|Site of Special Scientific Interest|
|Area of Search||Somerset|
|Area||226 hectares (2.26 km2; 0.87 sq mi)|
|Natural England website|
Moorlinch is part of the extensive grazing marsh grasslands and ditch systems of the Somerset Levels and Moors. Lying in the Parrett Basin at the foot of the Polden Hills, the area drains by gravity into the King’s Sedgemoor Drain. The water table is high for most of the year with frequent winter flooding from high ground and surface water remaining on many fields throughout the winter and early spring. Moorlinch contains a good proportion of botanically rich ditch systems. Regularly maintained field ditches are often species-rich and diverse. Notable species include Lesser Water-plantain (Baldellia ranunculoides), Tubular Water-dropwort (Oenanthe fistulosa) and Hairlike Pondweed (Potamogeton trichoides). The channels and banksides support a rich fauna; rare species include the water beetle (Hydrophilus piceus) and the soldier fly (Odontomyia ornata). Large populations of dragonflies and damselflies occur, including the Hairy Dragonfly (Brachytron pratense) and the Variable Damselfly (Coenagrion pulchellum).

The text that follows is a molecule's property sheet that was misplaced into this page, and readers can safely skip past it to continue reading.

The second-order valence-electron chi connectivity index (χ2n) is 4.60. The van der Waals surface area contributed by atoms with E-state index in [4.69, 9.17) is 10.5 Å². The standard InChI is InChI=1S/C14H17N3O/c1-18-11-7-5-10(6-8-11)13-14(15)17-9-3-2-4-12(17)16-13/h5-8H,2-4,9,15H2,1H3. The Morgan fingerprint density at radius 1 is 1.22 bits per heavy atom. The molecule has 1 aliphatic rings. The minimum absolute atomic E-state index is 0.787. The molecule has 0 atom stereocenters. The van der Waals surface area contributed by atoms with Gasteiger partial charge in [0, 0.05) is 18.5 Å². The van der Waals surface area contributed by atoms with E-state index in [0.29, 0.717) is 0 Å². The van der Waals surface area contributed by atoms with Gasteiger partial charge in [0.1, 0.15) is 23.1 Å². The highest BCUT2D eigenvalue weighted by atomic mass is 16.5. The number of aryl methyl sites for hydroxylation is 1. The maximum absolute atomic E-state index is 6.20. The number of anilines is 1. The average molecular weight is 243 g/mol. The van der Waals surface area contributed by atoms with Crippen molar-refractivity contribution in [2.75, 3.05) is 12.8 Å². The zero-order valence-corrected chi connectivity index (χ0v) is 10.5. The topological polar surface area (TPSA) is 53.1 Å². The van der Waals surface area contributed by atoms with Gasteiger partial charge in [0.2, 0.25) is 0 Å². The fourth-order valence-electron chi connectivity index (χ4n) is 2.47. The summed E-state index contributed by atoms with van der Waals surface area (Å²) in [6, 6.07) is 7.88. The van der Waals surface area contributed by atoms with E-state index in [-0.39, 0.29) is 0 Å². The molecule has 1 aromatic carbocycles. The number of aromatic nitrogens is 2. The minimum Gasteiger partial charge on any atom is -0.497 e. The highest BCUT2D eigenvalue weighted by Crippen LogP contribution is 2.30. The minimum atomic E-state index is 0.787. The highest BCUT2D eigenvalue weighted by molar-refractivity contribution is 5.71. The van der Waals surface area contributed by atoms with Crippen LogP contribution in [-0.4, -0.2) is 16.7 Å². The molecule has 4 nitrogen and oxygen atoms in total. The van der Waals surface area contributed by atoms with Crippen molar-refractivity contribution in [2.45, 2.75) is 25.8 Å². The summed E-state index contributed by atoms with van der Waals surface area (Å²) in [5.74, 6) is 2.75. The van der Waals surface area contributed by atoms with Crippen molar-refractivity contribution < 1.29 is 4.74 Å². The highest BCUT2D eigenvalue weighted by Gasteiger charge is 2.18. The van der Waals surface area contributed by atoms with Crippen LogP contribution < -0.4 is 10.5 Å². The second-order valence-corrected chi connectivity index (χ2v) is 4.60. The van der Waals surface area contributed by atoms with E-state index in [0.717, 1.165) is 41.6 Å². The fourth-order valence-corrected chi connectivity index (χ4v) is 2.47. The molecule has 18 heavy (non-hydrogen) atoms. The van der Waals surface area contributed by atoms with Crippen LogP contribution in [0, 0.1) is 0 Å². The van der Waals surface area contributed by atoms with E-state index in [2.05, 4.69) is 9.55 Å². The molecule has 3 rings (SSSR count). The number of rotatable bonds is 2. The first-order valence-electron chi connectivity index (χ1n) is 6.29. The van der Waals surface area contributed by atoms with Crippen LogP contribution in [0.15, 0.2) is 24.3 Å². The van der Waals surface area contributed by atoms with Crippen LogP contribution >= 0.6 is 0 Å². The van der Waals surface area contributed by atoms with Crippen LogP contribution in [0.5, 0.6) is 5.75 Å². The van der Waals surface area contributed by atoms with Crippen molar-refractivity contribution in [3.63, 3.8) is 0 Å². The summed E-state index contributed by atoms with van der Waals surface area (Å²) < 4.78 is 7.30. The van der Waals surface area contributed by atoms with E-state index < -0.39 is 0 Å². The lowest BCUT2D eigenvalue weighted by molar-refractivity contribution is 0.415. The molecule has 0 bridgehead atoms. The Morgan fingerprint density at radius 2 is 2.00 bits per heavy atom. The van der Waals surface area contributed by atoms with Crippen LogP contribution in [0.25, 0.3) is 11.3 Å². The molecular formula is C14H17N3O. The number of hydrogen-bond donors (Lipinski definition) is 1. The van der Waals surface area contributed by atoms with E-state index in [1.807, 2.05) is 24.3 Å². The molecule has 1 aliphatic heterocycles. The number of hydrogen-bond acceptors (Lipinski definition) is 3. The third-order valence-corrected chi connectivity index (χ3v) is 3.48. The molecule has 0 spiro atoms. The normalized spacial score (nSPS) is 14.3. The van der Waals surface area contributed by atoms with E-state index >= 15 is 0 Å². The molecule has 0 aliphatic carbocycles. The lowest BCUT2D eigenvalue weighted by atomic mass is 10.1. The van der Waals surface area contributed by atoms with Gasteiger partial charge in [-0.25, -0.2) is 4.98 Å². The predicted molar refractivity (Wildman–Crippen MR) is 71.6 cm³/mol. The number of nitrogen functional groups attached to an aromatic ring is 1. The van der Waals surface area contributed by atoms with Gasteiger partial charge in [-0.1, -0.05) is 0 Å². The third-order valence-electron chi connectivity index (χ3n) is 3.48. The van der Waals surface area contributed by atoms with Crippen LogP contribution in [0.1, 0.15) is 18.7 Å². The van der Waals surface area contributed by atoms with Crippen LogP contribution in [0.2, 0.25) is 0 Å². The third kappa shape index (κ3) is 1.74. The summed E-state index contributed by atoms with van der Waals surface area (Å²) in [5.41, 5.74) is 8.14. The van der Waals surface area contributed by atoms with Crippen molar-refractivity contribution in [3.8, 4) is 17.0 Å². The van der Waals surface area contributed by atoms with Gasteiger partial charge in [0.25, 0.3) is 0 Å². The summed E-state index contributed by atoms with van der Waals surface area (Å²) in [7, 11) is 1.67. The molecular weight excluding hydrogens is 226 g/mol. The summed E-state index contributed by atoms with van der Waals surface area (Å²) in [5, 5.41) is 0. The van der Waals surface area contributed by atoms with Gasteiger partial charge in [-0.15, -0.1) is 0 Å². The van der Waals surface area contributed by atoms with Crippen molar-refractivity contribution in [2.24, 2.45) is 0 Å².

- "Moorlinch" (PDF). English Nature. Retrieved 2006-08-17.